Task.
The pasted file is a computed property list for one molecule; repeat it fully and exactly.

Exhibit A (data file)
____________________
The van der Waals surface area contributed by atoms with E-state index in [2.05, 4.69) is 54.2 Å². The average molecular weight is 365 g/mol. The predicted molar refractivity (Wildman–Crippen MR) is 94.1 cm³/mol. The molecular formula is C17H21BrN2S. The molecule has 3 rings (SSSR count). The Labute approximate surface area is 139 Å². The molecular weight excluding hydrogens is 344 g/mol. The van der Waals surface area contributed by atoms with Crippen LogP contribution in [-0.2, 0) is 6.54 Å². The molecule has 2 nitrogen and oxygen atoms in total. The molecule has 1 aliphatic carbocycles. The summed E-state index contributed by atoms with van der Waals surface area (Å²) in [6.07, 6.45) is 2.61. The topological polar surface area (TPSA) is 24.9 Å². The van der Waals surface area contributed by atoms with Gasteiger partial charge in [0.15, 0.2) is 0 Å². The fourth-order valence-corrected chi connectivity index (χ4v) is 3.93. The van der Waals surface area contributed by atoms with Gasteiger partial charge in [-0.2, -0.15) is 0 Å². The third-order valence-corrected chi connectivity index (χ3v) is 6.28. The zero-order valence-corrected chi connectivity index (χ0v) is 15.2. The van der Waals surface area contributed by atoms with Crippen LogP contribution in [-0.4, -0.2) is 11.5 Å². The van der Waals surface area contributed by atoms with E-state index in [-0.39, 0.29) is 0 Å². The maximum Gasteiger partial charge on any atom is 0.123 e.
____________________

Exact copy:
The van der Waals surface area contributed by atoms with E-state index in [2.05, 4.69) is 54.2 Å². The average molecular weight is 365 g/mol. The predicted molar refractivity (Wildman–Crippen MR) is 94.1 cm³/mol. The molecular formula is C17H21BrN2S. The molecule has 3 rings (SSSR count). The Labute approximate surface area is 139 Å². The molecular weight excluding hydrogens is 344 g/mol. The van der Waals surface area contributed by atoms with Crippen LogP contribution in [-0.2, 0) is 6.54 Å². The molecule has 2 nitrogen and oxygen atoms in total. The molecule has 1 aliphatic carbocycles. The summed E-state index contributed by atoms with van der Waals surface area (Å²) in [6.07, 6.45) is 2.61. The topological polar surface area (TPSA) is 24.9 Å². The van der Waals surface area contributed by atoms with Gasteiger partial charge in [0.15, 0.2) is 0 Å². The fourth-order valence-corrected chi connectivity index (χ4v) is 3.93. The van der Waals surface area contributed by atoms with Gasteiger partial charge in [-0.2, -0.15) is 0 Å². The third-order valence-corrected chi connectivity index (χ3v) is 6.28. The zero-order valence-corrected chi connectivity index (χ0v) is 15.2. The van der Waals surface area contributed by atoms with Crippen LogP contribution in [-0.4, -0.2) is 11.5 Å². The van der Waals surface area contributed by atoms with E-state index in [-0.39, 0.29) is 0 Å². The maximum Gasteiger partial charge on any atom is 0.123 e.